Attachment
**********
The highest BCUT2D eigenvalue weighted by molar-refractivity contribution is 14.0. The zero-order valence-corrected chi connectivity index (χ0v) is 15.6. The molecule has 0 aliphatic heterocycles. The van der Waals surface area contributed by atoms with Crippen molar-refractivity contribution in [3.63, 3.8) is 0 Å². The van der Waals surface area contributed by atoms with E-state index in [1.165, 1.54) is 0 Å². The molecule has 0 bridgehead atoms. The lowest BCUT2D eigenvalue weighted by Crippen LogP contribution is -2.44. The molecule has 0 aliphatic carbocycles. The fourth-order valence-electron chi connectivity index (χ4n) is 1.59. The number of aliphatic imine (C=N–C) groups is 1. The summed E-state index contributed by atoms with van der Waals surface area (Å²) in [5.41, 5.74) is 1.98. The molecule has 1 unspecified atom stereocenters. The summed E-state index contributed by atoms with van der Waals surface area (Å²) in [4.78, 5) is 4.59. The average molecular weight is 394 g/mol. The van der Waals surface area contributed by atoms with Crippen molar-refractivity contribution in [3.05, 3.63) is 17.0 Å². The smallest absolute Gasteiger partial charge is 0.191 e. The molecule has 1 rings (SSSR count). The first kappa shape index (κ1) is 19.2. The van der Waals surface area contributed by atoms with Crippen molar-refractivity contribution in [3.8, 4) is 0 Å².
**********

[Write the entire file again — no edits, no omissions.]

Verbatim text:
The highest BCUT2D eigenvalue weighted by molar-refractivity contribution is 14.0. The zero-order valence-corrected chi connectivity index (χ0v) is 15.6. The molecule has 0 aliphatic heterocycles. The van der Waals surface area contributed by atoms with Crippen molar-refractivity contribution in [3.63, 3.8) is 0 Å². The van der Waals surface area contributed by atoms with E-state index in [1.165, 1.54) is 0 Å². The molecule has 0 bridgehead atoms. The lowest BCUT2D eigenvalue weighted by Crippen LogP contribution is -2.44. The molecule has 0 aliphatic carbocycles. The fourth-order valence-electron chi connectivity index (χ4n) is 1.59. The number of aliphatic imine (C=N–C) groups is 1. The summed E-state index contributed by atoms with van der Waals surface area (Å²) in [5.41, 5.74) is 1.98. The molecule has 1 unspecified atom stereocenters. The summed E-state index contributed by atoms with van der Waals surface area (Å²) in [4.78, 5) is 4.59. The average molecular weight is 394 g/mol. The van der Waals surface area contributed by atoms with Crippen molar-refractivity contribution in [3.05, 3.63) is 17.0 Å². The smallest absolute Gasteiger partial charge is 0.191 e. The molecule has 1 rings (SSSR count). The first kappa shape index (κ1) is 19.2. The van der Waals surface area contributed by atoms with Crippen molar-refractivity contribution in [3.8, 4) is 0 Å².